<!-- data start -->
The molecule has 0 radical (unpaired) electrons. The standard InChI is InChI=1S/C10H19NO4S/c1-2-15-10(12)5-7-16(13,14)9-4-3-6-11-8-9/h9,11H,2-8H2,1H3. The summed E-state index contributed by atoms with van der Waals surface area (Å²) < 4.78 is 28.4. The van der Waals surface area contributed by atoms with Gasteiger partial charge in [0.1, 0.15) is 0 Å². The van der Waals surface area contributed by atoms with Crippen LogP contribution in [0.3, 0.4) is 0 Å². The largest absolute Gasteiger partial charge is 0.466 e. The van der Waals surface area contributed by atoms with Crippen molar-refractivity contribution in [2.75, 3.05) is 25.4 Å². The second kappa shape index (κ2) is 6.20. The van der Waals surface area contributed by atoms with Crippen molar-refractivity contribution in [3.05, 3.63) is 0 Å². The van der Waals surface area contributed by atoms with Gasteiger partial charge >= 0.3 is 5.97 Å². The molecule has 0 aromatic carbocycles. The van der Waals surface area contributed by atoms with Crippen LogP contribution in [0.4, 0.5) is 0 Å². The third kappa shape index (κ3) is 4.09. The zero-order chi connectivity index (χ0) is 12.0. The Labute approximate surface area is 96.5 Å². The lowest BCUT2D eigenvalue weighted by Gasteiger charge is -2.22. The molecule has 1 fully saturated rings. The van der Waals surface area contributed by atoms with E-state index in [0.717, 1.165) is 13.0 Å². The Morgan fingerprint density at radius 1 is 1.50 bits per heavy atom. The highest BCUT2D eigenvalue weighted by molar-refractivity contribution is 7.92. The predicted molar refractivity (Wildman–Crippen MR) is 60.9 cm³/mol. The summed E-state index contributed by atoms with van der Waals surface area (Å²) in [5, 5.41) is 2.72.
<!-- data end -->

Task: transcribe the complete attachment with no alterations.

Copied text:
The molecule has 0 radical (unpaired) electrons. The standard InChI is InChI=1S/C10H19NO4S/c1-2-15-10(12)5-7-16(13,14)9-4-3-6-11-8-9/h9,11H,2-8H2,1H3. The summed E-state index contributed by atoms with van der Waals surface area (Å²) < 4.78 is 28.4. The van der Waals surface area contributed by atoms with Gasteiger partial charge in [0.1, 0.15) is 0 Å². The van der Waals surface area contributed by atoms with Crippen LogP contribution in [0.3, 0.4) is 0 Å². The largest absolute Gasteiger partial charge is 0.466 e. The van der Waals surface area contributed by atoms with Crippen molar-refractivity contribution in [2.75, 3.05) is 25.4 Å². The second kappa shape index (κ2) is 6.20. The van der Waals surface area contributed by atoms with Crippen molar-refractivity contribution in [3.05, 3.63) is 0 Å². The van der Waals surface area contributed by atoms with Gasteiger partial charge >= 0.3 is 5.97 Å². The molecule has 0 aromatic carbocycles. The van der Waals surface area contributed by atoms with Crippen LogP contribution in [0.4, 0.5) is 0 Å². The third kappa shape index (κ3) is 4.09. The zero-order chi connectivity index (χ0) is 12.0. The Labute approximate surface area is 96.5 Å². The lowest BCUT2D eigenvalue weighted by Gasteiger charge is -2.22. The molecule has 1 fully saturated rings. The van der Waals surface area contributed by atoms with E-state index in [0.717, 1.165) is 13.0 Å². The Morgan fingerprint density at radius 1 is 1.50 bits per heavy atom. The highest BCUT2D eigenvalue weighted by molar-refractivity contribution is 7.92. The predicted molar refractivity (Wildman–Crippen MR) is 60.9 cm³/mol. The summed E-state index contributed by atoms with van der Waals surface area (Å²) in [5, 5.41) is 2.72.